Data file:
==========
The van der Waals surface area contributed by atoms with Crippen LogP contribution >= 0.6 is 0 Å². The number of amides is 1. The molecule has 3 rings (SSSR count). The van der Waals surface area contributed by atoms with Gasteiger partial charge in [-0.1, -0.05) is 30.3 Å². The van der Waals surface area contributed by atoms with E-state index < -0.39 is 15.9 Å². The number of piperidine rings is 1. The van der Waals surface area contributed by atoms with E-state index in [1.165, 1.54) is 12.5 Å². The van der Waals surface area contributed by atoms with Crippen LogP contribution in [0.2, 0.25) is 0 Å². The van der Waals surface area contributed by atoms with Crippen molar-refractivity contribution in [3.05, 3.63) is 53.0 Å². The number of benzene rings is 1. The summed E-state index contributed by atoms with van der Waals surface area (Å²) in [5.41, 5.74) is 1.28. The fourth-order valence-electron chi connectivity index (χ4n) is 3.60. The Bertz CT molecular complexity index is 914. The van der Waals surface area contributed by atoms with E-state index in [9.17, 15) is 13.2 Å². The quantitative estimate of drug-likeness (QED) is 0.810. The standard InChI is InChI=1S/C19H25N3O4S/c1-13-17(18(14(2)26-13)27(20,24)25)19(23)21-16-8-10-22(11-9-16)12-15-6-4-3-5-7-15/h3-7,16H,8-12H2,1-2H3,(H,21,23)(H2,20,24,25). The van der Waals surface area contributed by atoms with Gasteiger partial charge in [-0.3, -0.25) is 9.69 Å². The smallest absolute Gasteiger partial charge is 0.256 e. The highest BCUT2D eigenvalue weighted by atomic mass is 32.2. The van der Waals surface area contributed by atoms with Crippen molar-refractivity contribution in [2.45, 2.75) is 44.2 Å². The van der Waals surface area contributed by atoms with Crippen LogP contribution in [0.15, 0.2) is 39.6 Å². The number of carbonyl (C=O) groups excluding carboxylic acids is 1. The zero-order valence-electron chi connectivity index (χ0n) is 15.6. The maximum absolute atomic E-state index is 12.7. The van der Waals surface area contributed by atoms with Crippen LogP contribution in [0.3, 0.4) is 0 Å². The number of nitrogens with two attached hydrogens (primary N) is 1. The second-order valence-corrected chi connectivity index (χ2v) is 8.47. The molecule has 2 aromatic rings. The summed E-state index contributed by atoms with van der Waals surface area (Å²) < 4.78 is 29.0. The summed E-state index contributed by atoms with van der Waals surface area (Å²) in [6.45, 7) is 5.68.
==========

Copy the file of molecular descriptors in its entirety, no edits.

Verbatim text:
The van der Waals surface area contributed by atoms with Crippen LogP contribution >= 0.6 is 0 Å². The number of amides is 1. The molecule has 3 rings (SSSR count). The van der Waals surface area contributed by atoms with Gasteiger partial charge in [-0.1, -0.05) is 30.3 Å². The van der Waals surface area contributed by atoms with E-state index < -0.39 is 15.9 Å². The number of piperidine rings is 1. The van der Waals surface area contributed by atoms with E-state index in [1.165, 1.54) is 12.5 Å². The van der Waals surface area contributed by atoms with Crippen LogP contribution in [0.2, 0.25) is 0 Å². The van der Waals surface area contributed by atoms with Crippen molar-refractivity contribution in [3.05, 3.63) is 53.0 Å². The number of benzene rings is 1. The summed E-state index contributed by atoms with van der Waals surface area (Å²) in [5.41, 5.74) is 1.28. The fourth-order valence-electron chi connectivity index (χ4n) is 3.60. The Bertz CT molecular complexity index is 914. The van der Waals surface area contributed by atoms with E-state index in [9.17, 15) is 13.2 Å². The quantitative estimate of drug-likeness (QED) is 0.810. The standard InChI is InChI=1S/C19H25N3O4S/c1-13-17(18(14(2)26-13)27(20,24)25)19(23)21-16-8-10-22(11-9-16)12-15-6-4-3-5-7-15/h3-7,16H,8-12H2,1-2H3,(H,21,23)(H2,20,24,25). The van der Waals surface area contributed by atoms with Gasteiger partial charge in [-0.3, -0.25) is 9.69 Å². The smallest absolute Gasteiger partial charge is 0.256 e. The highest BCUT2D eigenvalue weighted by atomic mass is 32.2. The van der Waals surface area contributed by atoms with Crippen molar-refractivity contribution in [2.45, 2.75) is 44.2 Å². The van der Waals surface area contributed by atoms with Crippen LogP contribution in [0.15, 0.2) is 39.6 Å². The number of carbonyl (C=O) groups excluding carboxylic acids is 1. The zero-order valence-electron chi connectivity index (χ0n) is 15.6. The maximum absolute atomic E-state index is 12.7. The van der Waals surface area contributed by atoms with Crippen LogP contribution in [0.3, 0.4) is 0 Å². The number of nitrogens with two attached hydrogens (primary N) is 1. The second-order valence-corrected chi connectivity index (χ2v) is 8.47. The molecule has 2 aromatic rings. The summed E-state index contributed by atoms with van der Waals surface area (Å²) < 4.78 is 29.0. The summed E-state index contributed by atoms with van der Waals surface area (Å²) in [6.45, 7) is 5.68.